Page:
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Wednesday, 15 September, 1999, 18:11 GMT 19:11 UK
Sex hormone blamed for forgetfulness
Brain scan
The hormone oestrogen impacts on the brain
Feeling forgetful? Then blame it on your hormones.

Women's memory may in part be governed by the female sex hormone oestrogen, a scientist has discovered.

A Canadian expert has found that women deprived of oestrogen suffer memory lapses that vanish when the hormone is replaced

Dr Barbara Sherwin, of McGill University in Montreal, says the findings show that oestrogen has a beneficial impact on the parts of the female brain that control thinking.

Previous studies have suggested that mental ability is linked to oestrogen exposure in the womb.

There is also some evidence that hormone replacement therapy (HRT) protects the brains of postmenopausal women against degenerative diseases such as Alzheimer's.

However, little is known about how the hormone shapes the intellect of reproductively active women.

Dr Sherwin said attempts to monitor changes in cognitive performance throughout the menstrual cycle have proved inconclusive, possibly because oestrogen levels only fluctuate slightly and never fall below a certain threshold.

Now Dr Sherwin and her colleagues have followed a group of 100 women in their mid-forties, each of whom suffered a sudden drop in circulating levels of oestrogen after their ovaries and uterus had to be surgically removed.

The researchers divided the women into two groups, one of which received HRT after the operation, the other a placebo.

The women were shown pairs of unrelated words and subsequently had to recall the second of each pair when cued by the first word.

The women on HRT scored just as well as they had before their operation, but the placebo group performed significantly worse.

The women in the placebo group also noticed changes in their own behaviour.

They complained of not being able to remember things and of having to make lists, which they had never needed to do in the past.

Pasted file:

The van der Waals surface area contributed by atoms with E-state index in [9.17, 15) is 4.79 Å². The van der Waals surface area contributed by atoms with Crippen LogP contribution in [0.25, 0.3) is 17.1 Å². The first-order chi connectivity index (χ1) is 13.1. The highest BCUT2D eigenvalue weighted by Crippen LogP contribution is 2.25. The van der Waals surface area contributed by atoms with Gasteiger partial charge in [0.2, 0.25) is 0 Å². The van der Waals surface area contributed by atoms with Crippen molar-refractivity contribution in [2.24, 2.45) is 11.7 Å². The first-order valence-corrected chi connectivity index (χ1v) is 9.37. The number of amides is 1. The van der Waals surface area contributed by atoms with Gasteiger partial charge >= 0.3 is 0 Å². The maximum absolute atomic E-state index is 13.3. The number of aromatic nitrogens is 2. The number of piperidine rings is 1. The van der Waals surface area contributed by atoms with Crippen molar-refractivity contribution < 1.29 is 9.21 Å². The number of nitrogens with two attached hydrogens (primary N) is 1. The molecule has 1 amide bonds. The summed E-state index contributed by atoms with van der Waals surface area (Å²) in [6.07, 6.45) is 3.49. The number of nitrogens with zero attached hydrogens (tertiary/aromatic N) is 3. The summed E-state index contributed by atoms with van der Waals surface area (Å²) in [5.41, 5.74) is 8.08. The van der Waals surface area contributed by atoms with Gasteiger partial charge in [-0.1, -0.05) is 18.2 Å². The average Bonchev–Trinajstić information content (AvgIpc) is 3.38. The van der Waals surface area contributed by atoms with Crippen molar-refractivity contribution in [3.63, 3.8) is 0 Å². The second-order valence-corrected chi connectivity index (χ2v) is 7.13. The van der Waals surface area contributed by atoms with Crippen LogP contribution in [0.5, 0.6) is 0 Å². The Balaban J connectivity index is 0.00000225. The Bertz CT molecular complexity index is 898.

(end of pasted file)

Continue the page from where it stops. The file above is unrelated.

Dr Sherwin said: "They weren't demented, they weren't losing their jobs or unable to function. Nonetheless it was a documentable decrease."

Uterine tumours

Dr Sherwin has also looked at a group of women in their early thirties who had uterine tumours.

Because the growth of these tumours is promoted by oestrogen, the women had been treated with a drug that suppressed production of the hormone.

After treatment, half the women were given HRT. The other half acted as controls.

Again, loss of oestrogen lowered the women's memory scores. Two months after treatment with the oestrogen suppresser had stopped, women given HRT were back to normal.

But the controls, whose oestrogen levels still had not returned to normal, showed the same memory deficit.

Bruce McEwen, a neuroendocrinologist at Rockefeller University in New York, said: "There are reversible cognitive deficits that are not of enormous magnitude, but enough to bother high-functioning women so that they should report them to their gynaecologist."

The research is reported in New Scientist magazine.

See also:

16 Jul 99 | Health
Hormones: the elixir of youth
27 Aug 99 | Health
HRT spray alternative
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